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Subject: Fun and Fault: A Review of Mysterium rss

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Marina Paul

Iowa
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***DISCLAIMER***This BGG forum post was composed as a course requirement for an honors seminar at Central College (Board in Class: An Academic Survey of Modern Board Games, SP18). Constructive feedback and conversation from all BGG users is welcomed and encouraged!

I recently learned and taught the collaborative, deductive game Mysterium for my board games honors seminar. The game quickly became a personal favorite for me. From the surreal artwork on the cards to the silent ghost player, my teammates and I found Mysterium to be both fun and challenging. However, like many board games, I noticed a few faults that I think could be improved upon that would enhance the gameplay experience.

The theme of Mysterium is well-developed through the rule book, artwork, set up, and the players themselves. The theme is not just a pre-cursor to the game but instead has an important role throughout the gameplay since one of the players is a ghost who cannot speak during the entirety of the two phases. The dream cards, clock and ghost screen all display artwork with haunted mansion motifs that keep the spooky theme alive. The artwork on the dream cards is especially good; the cards portray surreal scenes that add to the difficulty of choosing and interpreting them. Probably the most notable element of Mysterium is the silent ghost player whose soul must be put to rest. The silence of this player can cause some frustration both for them and for the other players, but more often, the challenge of deciphering the ghost’s odd dream cards is pretty comical and fun for everyone. Another positive element of the game is the use of clairvoyancy tokens; the tokens act as a sort of catch-up mechanic because even if you are struggling to find your correct suspect, location or weapon, you can still be gaining points for phase two on the clairvoyancy tracker. By guessing whether you think other players are correct or incorrect, you can still gain points that will help out the group later. The tokens also keep everyone involved with one another; using a clairvoyancy token requires a player to look at the others’ dream cards and make their own interpretation of it. This benefits the collaboration of the group overall. Another sort of catch-up mechanic is the crow that the ghost can use to discard six dream cards and draw a new, and hopefully more useful, set. This can help the players move through the first phase a little quicker. The collaboration of the game is another positive factor. Since all of the players work together, including the ghost, to uncover the true culprit, the game requires everyone to be involved throughout the entire game. Most of the fun comes from working with the group to interpret one another’s dream cards. I like that in the first phase, even if you disagree with someone, the team can still benefit because of the clairvoyancy tokens, so whether or not the person is correct, the team as a whole will profit.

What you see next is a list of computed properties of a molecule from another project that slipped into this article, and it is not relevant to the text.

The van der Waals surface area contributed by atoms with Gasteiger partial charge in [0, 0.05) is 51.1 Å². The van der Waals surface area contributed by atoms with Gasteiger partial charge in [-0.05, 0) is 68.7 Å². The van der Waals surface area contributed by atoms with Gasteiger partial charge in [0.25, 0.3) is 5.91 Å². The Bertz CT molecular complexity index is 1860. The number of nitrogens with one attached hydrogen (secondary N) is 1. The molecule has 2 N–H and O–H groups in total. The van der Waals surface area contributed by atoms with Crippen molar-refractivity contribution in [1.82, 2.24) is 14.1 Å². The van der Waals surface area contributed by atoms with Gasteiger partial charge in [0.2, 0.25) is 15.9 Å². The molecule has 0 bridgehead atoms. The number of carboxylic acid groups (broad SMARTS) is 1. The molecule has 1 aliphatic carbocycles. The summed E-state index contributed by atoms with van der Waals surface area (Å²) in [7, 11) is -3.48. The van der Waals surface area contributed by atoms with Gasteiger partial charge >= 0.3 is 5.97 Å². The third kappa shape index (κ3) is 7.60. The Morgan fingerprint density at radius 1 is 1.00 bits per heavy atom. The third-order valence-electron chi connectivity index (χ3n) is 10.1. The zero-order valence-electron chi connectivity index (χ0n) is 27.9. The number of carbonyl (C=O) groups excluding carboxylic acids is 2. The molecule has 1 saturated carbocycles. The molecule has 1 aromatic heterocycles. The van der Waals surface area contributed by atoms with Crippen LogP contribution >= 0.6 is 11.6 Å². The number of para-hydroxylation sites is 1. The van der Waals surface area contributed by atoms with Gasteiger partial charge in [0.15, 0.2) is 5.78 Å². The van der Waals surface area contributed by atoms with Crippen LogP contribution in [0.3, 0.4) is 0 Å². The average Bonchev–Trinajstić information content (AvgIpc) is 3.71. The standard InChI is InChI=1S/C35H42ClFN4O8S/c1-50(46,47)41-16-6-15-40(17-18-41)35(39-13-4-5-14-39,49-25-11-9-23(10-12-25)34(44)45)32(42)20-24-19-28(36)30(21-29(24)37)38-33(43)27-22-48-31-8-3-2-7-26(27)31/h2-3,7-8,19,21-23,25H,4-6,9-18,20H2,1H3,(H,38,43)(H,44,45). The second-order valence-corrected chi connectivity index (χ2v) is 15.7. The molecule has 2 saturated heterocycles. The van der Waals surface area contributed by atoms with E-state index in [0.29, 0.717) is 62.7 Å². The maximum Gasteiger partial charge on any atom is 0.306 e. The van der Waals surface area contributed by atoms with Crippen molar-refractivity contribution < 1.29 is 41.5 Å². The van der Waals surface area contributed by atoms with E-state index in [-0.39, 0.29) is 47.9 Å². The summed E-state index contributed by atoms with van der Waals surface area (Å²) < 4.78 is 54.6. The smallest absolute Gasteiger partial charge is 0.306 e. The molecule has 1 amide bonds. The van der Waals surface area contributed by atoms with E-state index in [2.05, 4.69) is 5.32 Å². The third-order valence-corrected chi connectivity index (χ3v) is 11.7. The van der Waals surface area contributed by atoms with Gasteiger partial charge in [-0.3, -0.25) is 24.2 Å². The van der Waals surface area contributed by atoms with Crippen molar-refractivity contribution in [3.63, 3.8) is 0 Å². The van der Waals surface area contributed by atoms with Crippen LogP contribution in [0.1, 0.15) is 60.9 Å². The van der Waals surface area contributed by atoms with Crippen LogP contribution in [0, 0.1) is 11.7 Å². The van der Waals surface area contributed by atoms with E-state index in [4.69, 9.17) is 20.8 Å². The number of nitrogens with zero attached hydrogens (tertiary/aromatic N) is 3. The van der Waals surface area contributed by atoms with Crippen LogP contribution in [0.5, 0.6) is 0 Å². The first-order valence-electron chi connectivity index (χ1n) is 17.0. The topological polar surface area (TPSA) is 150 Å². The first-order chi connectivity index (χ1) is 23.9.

Another enjoyable aspect of Mysterium is that it is fairly easy to learn. I would consider this to be a medium-light weight game because once you read through the rulebook, it is not hard to understand, and it does not require incredibly deep thinking. Most of the challenge just comes from interpreting the dream cards. The rulebook seems long but is mainly just comprised of set-up details. There is some luck involved in the game- which dream cards the ghost player draws; however, a majority of the game is controlled by the ghost and the players. The difficulty of the game can also be easily adjusted by increasing or decreasing the number of cards available for the players to choose from when deciphering their dream cards.